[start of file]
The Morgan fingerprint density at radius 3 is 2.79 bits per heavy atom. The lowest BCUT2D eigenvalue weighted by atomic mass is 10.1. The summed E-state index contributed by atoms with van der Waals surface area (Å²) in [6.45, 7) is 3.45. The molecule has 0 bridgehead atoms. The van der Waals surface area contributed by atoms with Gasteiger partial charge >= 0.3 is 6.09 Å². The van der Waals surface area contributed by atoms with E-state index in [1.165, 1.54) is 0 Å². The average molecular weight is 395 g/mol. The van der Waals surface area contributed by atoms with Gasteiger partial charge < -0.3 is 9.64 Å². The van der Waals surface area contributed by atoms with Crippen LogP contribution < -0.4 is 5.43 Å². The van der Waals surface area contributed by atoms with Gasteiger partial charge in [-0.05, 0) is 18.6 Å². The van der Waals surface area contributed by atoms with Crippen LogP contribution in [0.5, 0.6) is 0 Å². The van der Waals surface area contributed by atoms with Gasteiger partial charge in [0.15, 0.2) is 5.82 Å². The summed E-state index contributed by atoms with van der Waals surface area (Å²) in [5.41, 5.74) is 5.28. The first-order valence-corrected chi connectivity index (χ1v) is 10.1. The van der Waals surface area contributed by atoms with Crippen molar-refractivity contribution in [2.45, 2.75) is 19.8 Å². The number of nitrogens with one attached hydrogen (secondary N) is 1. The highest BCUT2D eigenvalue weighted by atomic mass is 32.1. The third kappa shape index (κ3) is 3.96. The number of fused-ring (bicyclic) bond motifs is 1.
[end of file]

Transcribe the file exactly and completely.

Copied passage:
The Morgan fingerprint density at radius 3 is 2.79 bits per heavy atom. The lowest BCUT2D eigenvalue weighted by atomic mass is 10.1. The summed E-state index contributed by atoms with van der Waals surface area (Å²) in [6.45, 7) is 3.45. The molecule has 0 bridgehead atoms. The van der Waals surface area contributed by atoms with Gasteiger partial charge >= 0.3 is 6.09 Å². The van der Waals surface area contributed by atoms with E-state index in [1.165, 1.54) is 0 Å². The average molecular weight is 395 g/mol. The van der Waals surface area contributed by atoms with Gasteiger partial charge < -0.3 is 9.64 Å². The van der Waals surface area contributed by atoms with Crippen LogP contribution < -0.4 is 5.43 Å². The van der Waals surface area contributed by atoms with Gasteiger partial charge in [-0.05, 0) is 18.6 Å². The van der Waals surface area contributed by atoms with Crippen LogP contribution in [0.5, 0.6) is 0 Å². The van der Waals surface area contributed by atoms with Gasteiger partial charge in [0.15, 0.2) is 5.82 Å². The summed E-state index contributed by atoms with van der Waals surface area (Å²) in [5.41, 5.74) is 5.28. The first-order valence-corrected chi connectivity index (χ1v) is 10.1. The van der Waals surface area contributed by atoms with Crippen molar-refractivity contribution in [2.45, 2.75) is 19.8 Å². The number of nitrogens with one attached hydrogen (secondary N) is 1. The highest BCUT2D eigenvalue weighted by atomic mass is 32.1. The third kappa shape index (κ3) is 3.96. The number of fused-ring (bicyclic) bond motifs is 1.